Tell ’em Billy sent ya

Billy Haggard

Photo by Larry Dalton

Anyone who lived in the greater Sacramento area between 1968 and 1987 could not have avoided seeing the Arden Furniture commercials with the tag line spoken by a tough little boy, “Tell them Billy sent ya, not some other guy.” Billy Haggard’s father owned Arden Furniture, so his step into showbiz was like, “Hey, kid!” Haggard became interested in playing rock music in his early teens, and he has been in bands ever since. He worked as a sound engineer in a Bay Area recording studio and learned the intricate skills of sound and recording. He is now the guitar buyer at Skip’s Music, where his customers include most of the area’s bands, comedian Eddie Murphy and members of the Sacramento Kings. His rough-and-tumble rock outfit Billy Goats Gruff is releasing its debut CD later this month.

How did you start doing those commercials?

The whole TV thing started because my father worked in this furniture store back in the late ‘60s selling baby furniture, and he ended up buying the place. They were filming a TV commercial, and it was supposed to be with a guy that Channel 40 hired to do the spot, but he didn’t show up. It went over OK, and there was no slogan at that time. And a good friend of my dad’s, Okie Paul, talked my dad into the closer, and I started doing that. And it snowballed from there.

What was your most memorable commercial?

I was sitting on Santa Claus’ lap, and my line was after Santa asked me what I wanted for Christmas. And I was supposed to say that I wanted a baby brother, but I can’t get one, so I guess I’ll settle for a bunk bed from Arden Furniture. I didn’t want a baby brother, and I didn’t want a bunk bed from Arden Furniture because, at the time, Levitz Furniture had these stagecoach beds. And so, when he asked me, I told him that I wanted a stagecoach bed from Levitz Furniture, and everybody shit their pants.

Shit their pants?

I peed my pants. My dad has photos somewhere of me scared to death sitting on Santa’s lap. He’s got pee on his leg; my jeans are covered.

How did being on TV affect you in school?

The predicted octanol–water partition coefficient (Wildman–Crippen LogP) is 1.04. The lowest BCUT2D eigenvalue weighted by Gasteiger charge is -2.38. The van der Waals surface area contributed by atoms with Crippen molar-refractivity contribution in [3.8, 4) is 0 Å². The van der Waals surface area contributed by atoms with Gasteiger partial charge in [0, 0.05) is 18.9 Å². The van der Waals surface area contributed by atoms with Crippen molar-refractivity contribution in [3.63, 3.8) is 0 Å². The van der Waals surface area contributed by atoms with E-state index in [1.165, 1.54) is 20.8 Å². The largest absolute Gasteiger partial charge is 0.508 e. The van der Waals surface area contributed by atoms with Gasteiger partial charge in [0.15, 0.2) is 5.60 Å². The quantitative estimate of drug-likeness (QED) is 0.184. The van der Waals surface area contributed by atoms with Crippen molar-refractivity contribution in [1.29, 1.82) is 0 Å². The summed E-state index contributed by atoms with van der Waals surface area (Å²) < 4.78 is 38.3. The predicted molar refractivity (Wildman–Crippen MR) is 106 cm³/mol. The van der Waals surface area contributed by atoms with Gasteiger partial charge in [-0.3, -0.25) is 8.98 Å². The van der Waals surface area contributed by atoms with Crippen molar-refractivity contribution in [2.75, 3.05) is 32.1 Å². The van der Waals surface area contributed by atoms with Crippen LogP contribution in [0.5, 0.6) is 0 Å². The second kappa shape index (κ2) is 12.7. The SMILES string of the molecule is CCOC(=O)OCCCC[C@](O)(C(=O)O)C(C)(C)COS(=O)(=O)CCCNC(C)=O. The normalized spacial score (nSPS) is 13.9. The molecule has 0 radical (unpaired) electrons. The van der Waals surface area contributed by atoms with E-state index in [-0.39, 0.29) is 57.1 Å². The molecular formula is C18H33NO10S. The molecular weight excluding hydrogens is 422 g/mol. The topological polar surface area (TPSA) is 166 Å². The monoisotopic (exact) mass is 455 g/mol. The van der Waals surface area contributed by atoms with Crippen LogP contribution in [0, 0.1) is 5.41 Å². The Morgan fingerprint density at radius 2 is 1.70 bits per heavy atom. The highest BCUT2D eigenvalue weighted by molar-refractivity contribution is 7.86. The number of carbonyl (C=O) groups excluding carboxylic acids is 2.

There were people who didn’t accept it, and there were a lot of people who did. I was pretty well-mannered and a fun-loving guy, but I got ribbing. I turned to music and used that as a focus and hung out with friends at school who played. But yeah, I got a lot of ribbing.

What advice do you have for child actors?

Get a good agent and get a good lawyer.

Did you ever get your stagecoach bed?

No, I never got that stagecoach bed.

What is the most common mistake musicians make with their guitars?

I’d say proper maintenance and not really learning about the guitar. Every guitar is like a person, so each guitar has its own personality. If you have two [Fender] Stratocasters sitting side by side that are the same color, with the same necks and the same pickups, they are going to sound completely different.

What is your favorite electric guitar ever made?

I would have to say a 1962 Fender Stratocaster.

What’s the best guitar you’ve ever owned?

I would have to say a 1962 Fender Stratocaster.

What is the most rare or expensive guitar that you’ve ever seen?

I would say it was a Martin guitar, and it was an HD28 body, which had—on top of the guitar—an aged spruce top. The back and sides were solid Brazilian rosewood, and it had 14-karat gold inlay on the fret board [and] the headstock, along with abalone for days. I believe that guitar was $30,000.

Was it new?

Yep, and it was sitting there for people to play. I mean there were guys just strumming away, and I was like, “God, I don’t know why they are letting people do this.” It was crazy, but I picked it up, and it was neat, you know?

Have you ever played a guitar that was formerly owned by a famous musician, and you felt their vibe in it?

When Eddie Van Halen went into business with Kramer [Guitars], he built the first prototype, and Skip [Maggiora] has that. When they took that guitar out of the display case, which was in there for two years, and I plugged that thing in. And, number one, it was still in tune, and I just started playing Van Halen songs, saying, “This is so fucking bad!”